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Careers Unlimited helps students plan their future

by Ainsley Macintyre, Gr. 10, Holy Trinity

Kids Speak Out, School News, Feb 13, 2004

It used to be that one's career path could be equated to an airplane ride. You pick your destination well ahead of time, book your tickets, board the plane, and prepare to land exactly where you planned. Things have changed. The airplane trip is more of a subway trip, with opportunities to leave the planned route at any time.

Of course, it is far more difficult to plan one's future than a jaunt on the subway, which is why it is important for students to be informed of our options. The School to Career path is a popular alternative to the 'university or bust' approach. Often referred to as Cooperative Education, School to Career offers students an opportunity to learn outside the classroom, and test their skills to the real world.

To determine whether School to Career is the best route for you, or just to learn about this excellent opportunity, you are invited to Careers Unlimited 2004.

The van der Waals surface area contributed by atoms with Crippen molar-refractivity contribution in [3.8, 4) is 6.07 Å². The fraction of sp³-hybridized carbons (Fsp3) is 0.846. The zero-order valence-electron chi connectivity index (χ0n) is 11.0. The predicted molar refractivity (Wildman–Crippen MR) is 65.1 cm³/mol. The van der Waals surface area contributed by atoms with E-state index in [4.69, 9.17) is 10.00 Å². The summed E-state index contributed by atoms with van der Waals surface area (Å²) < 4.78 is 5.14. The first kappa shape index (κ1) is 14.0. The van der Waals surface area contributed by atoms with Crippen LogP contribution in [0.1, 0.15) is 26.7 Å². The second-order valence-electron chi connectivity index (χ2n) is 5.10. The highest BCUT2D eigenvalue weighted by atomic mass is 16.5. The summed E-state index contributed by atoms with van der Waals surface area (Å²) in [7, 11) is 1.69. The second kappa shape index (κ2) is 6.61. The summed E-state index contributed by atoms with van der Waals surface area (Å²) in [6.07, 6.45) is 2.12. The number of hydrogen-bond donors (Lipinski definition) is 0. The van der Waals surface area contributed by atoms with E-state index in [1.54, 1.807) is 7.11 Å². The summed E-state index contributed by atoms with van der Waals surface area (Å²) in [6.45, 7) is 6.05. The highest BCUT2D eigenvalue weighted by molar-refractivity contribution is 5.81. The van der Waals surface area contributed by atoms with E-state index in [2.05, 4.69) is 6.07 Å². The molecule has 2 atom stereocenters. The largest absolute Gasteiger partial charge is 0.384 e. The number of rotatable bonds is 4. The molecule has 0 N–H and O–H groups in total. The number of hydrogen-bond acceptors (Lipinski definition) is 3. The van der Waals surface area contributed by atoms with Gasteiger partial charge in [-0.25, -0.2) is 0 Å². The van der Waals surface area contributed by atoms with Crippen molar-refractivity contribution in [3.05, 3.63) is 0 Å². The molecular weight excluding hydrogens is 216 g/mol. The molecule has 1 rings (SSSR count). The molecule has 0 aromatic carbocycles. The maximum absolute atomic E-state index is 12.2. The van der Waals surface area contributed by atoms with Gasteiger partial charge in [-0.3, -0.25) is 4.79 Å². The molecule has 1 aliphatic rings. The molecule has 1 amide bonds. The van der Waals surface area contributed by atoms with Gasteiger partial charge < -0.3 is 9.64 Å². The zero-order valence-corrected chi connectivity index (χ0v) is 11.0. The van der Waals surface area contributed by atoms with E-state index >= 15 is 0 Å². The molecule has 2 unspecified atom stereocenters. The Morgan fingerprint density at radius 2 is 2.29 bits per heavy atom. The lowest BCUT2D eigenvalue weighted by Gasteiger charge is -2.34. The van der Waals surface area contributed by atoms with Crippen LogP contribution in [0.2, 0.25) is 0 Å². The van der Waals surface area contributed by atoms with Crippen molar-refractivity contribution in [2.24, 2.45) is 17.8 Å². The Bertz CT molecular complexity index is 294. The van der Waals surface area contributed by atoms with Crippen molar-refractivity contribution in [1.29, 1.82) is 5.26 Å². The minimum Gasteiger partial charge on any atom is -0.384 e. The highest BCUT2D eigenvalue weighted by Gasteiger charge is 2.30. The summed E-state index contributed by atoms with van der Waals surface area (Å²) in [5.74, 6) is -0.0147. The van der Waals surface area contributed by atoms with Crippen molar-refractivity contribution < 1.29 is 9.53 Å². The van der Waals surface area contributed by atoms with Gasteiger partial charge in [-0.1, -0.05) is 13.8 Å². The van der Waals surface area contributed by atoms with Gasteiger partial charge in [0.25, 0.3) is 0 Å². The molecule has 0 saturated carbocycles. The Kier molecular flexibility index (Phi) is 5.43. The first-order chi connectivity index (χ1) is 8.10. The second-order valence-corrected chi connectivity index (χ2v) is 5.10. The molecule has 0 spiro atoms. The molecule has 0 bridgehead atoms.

The Halton Industry Educational Council, in partnership with both Boards of Education, is presenting this important educational event. Hosted by Holy Trinity Catholic Secondary School (2420 Sixth Line) on Wednesday, Feb. 25, from 6:30-9:30 p.m., the event will showcase more than 150 exhibitors representing professions and trades from across the Region.

Careers Unlimited is an annual affair, and has received high praise from all sectors. It is well organized and efficient, yet maintains an informal affair, which allows students and their parents to gain first hand knowledge with ease.

By presenting students with professionals willing to share their experiences in the world of work, Careers Unlimited offers an interactive approach to career planning. It also enables parents to play an active role in assisting with the options and decision-making. It is clearly a win-win situation.

Included in the School to Career path is the alternative apprenticeship program. This curriculum was designed specially to assist high school students in making the transition minimum age is 16, and the experience is invaluable.

Participants learn quickly just what makes an employee attractive to an employer, as well as establish important ties with the industrial world.

It may come as a relief to many that career planning is no longer the stressful, anxiety-ridden phase it once was. Information is available, no matter what path you choose, and so many people are ready to help. Teachers, parents, and the business community are only too willing to help.

Exploring and choosing a career can be a series of truly extraordinary events and experiences.